I recently had the pleasure of allowing Michael Chabon's recent essay collection Manhood for Amateurs: The Pleasures and Regrets of a Husband, Father, and Son to distract me from my academic readings. I can't remember how I came across it, but most likely I was browsing at a bookstore and started reading it. (This has happened more than once before.) I'm glad our library had it.
Chabon is an open geek, expressing his love for comic books and sci-fi television and movies, but he is also a husband and father, and, most of all, a man. He writes poignantly about all of these things in a series of shorter essays that show how he'll never understand females, how his "open and honest" approach to parenthood is often compromised, and how marriages and in-laws can be mixed blessings/curses.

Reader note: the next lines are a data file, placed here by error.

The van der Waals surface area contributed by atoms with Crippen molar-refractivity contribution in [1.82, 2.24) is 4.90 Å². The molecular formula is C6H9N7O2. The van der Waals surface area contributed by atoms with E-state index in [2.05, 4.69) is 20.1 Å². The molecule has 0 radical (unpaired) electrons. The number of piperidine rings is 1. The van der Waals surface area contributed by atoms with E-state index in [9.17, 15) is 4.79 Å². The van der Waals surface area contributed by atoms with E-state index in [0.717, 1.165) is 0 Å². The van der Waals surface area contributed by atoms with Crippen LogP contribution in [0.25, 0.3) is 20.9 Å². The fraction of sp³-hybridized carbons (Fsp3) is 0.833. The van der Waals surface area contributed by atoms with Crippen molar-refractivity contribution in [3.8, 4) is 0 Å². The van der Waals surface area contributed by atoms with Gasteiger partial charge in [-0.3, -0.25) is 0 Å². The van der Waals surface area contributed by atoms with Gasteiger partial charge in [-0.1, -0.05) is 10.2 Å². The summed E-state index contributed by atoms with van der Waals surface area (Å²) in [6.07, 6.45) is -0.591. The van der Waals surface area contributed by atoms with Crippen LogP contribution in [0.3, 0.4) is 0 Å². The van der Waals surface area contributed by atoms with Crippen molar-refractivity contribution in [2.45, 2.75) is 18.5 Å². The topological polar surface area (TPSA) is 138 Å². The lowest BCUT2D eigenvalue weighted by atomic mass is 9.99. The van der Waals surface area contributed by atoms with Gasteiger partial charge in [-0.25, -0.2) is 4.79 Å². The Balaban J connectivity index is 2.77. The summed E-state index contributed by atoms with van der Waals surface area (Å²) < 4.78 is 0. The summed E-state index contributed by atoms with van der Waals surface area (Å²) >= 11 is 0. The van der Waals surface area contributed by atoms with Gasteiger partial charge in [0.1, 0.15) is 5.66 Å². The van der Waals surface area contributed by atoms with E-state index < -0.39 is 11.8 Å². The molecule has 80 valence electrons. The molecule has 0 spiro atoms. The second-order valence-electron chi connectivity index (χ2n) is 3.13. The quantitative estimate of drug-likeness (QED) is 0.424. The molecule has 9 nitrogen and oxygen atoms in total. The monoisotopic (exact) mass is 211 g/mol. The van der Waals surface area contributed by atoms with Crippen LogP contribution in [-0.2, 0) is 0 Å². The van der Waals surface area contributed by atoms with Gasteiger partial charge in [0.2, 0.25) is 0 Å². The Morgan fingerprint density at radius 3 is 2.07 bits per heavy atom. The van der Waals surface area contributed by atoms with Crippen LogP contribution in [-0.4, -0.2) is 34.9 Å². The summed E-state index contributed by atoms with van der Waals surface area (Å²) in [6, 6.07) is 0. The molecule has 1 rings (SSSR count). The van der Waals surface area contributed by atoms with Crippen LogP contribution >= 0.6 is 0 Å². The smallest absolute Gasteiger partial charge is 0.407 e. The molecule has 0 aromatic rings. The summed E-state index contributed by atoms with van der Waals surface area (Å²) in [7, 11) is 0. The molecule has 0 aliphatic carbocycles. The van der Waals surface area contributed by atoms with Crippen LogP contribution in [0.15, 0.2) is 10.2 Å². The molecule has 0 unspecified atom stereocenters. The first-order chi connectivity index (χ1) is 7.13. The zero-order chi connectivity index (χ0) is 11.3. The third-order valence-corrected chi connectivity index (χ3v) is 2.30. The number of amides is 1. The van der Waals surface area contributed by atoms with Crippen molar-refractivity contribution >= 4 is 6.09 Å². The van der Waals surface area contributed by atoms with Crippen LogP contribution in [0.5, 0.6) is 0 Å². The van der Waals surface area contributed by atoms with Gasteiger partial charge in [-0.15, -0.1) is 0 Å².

I hadn't read anything by Chabon before, but I found Manhood to be a refreshing read (so much so that I've already checked out his earlier collection of essays, Maps and Legends). Sometimes, Manhood got a bit corny. Sometimes it got a bit artsy. But overall, it came through with a strong, convincing voice, exploring aspects of manhood, childhood, married life, and other things, and looking much closer at these things than people generally care to do. (Sorry for that last beast of a sentence, but time is of an essence.)
A recommended read for anyone.